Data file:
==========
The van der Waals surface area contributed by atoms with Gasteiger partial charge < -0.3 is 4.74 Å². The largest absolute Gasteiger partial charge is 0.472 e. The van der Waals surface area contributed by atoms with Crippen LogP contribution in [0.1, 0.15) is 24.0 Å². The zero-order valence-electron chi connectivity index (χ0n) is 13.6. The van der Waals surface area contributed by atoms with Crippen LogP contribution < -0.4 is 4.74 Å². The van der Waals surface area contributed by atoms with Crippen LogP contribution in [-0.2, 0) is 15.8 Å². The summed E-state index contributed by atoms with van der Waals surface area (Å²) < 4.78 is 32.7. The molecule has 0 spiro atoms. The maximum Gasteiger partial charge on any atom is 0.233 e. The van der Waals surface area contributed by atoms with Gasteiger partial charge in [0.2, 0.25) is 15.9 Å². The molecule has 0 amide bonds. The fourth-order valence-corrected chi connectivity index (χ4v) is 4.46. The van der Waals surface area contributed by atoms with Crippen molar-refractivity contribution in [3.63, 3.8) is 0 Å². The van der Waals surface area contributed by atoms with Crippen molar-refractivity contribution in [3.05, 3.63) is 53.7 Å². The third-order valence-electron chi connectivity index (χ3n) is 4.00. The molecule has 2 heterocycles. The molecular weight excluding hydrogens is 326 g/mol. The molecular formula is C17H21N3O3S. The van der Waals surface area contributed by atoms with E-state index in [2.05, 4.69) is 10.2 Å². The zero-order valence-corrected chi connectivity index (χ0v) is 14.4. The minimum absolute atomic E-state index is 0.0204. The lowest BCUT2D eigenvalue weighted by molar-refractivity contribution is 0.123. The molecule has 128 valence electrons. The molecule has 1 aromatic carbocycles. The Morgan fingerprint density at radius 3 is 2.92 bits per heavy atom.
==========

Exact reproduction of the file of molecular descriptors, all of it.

The van der Waals surface area contributed by atoms with Gasteiger partial charge < -0.3 is 4.74 Å². The largest absolute Gasteiger partial charge is 0.472 e. The van der Waals surface area contributed by atoms with Crippen LogP contribution in [0.1, 0.15) is 24.0 Å². The zero-order valence-electron chi connectivity index (χ0n) is 13.6. The van der Waals surface area contributed by atoms with Crippen LogP contribution < -0.4 is 4.74 Å². The van der Waals surface area contributed by atoms with Crippen LogP contribution in [-0.2, 0) is 15.8 Å². The summed E-state index contributed by atoms with van der Waals surface area (Å²) < 4.78 is 32.7. The molecule has 0 spiro atoms. The maximum Gasteiger partial charge on any atom is 0.233 e. The van der Waals surface area contributed by atoms with Gasteiger partial charge in [0.2, 0.25) is 15.9 Å². The molecule has 0 amide bonds. The fourth-order valence-corrected chi connectivity index (χ4v) is 4.46. The van der Waals surface area contributed by atoms with Crippen molar-refractivity contribution in [3.63, 3.8) is 0 Å². The van der Waals surface area contributed by atoms with Crippen molar-refractivity contribution in [3.05, 3.63) is 53.7 Å². The third-order valence-electron chi connectivity index (χ3n) is 4.00. The molecule has 2 heterocycles. The molecular weight excluding hydrogens is 326 g/mol. The molecular formula is C17H21N3O3S. The van der Waals surface area contributed by atoms with E-state index in [2.05, 4.69) is 10.2 Å². The zero-order valence-corrected chi connectivity index (χ0v) is 14.4. The minimum absolute atomic E-state index is 0.0204. The lowest BCUT2D eigenvalue weighted by molar-refractivity contribution is 0.123. The molecule has 128 valence electrons. The molecule has 1 aromatic carbocycles. The Morgan fingerprint density at radius 3 is 2.92 bits per heavy atom.